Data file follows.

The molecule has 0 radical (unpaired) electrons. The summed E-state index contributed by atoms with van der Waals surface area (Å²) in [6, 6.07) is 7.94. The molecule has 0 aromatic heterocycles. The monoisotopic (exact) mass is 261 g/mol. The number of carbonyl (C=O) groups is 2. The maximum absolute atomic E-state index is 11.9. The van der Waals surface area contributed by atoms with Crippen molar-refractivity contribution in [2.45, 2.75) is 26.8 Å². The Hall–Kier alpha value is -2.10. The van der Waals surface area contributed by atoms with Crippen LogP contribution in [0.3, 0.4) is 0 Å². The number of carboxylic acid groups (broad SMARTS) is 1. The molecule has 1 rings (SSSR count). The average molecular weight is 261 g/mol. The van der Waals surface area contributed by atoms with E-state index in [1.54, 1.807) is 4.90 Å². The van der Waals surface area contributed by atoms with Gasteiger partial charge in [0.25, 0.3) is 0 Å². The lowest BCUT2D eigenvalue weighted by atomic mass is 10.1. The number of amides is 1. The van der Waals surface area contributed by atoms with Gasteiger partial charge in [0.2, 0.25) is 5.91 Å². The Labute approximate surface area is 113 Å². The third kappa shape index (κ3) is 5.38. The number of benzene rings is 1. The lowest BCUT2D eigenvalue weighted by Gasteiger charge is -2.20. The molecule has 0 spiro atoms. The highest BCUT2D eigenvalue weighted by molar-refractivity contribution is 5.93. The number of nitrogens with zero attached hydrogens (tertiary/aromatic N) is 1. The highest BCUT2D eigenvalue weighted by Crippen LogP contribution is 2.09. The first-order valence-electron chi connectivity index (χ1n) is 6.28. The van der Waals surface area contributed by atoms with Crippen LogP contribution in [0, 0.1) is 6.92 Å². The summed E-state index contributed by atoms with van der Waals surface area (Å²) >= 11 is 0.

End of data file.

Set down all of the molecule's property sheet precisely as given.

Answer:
The molecule has 0 radical (unpaired) electrons. The summed E-state index contributed by atoms with van der Waals surface area (Å²) in [6, 6.07) is 7.94. The molecule has 0 aromatic heterocycles. The monoisotopic (exact) mass is 261 g/mol. The number of carbonyl (C=O) groups is 2. The maximum absolute atomic E-state index is 11.9. The van der Waals surface area contributed by atoms with Crippen molar-refractivity contribution in [2.45, 2.75) is 26.8 Å². The Hall–Kier alpha value is -2.10. The van der Waals surface area contributed by atoms with Crippen LogP contribution in [0.3, 0.4) is 0 Å². The number of carboxylic acid groups (broad SMARTS) is 1. The molecule has 1 rings (SSSR count). The average molecular weight is 261 g/mol. The van der Waals surface area contributed by atoms with E-state index in [1.54, 1.807) is 4.90 Å². The van der Waals surface area contributed by atoms with Gasteiger partial charge in [0.25, 0.3) is 0 Å². The lowest BCUT2D eigenvalue weighted by atomic mass is 10.1. The number of amides is 1. The van der Waals surface area contributed by atoms with Gasteiger partial charge in [0.2, 0.25) is 5.91 Å². The Labute approximate surface area is 113 Å². The third kappa shape index (κ3) is 5.38. The number of benzene rings is 1. The lowest BCUT2D eigenvalue weighted by Gasteiger charge is -2.20. The molecule has 0 spiro atoms. The highest BCUT2D eigenvalue weighted by molar-refractivity contribution is 5.93. The number of nitrogens with zero attached hydrogens (tertiary/aromatic N) is 1. The highest BCUT2D eigenvalue weighted by Crippen LogP contribution is 2.09. The first-order valence-electron chi connectivity index (χ1n) is 6.28. The van der Waals surface area contributed by atoms with Crippen LogP contribution in [0, 0.1) is 6.92 Å². The summed E-state index contributed by atoms with van der Waals surface area (Å²) >= 11 is 0.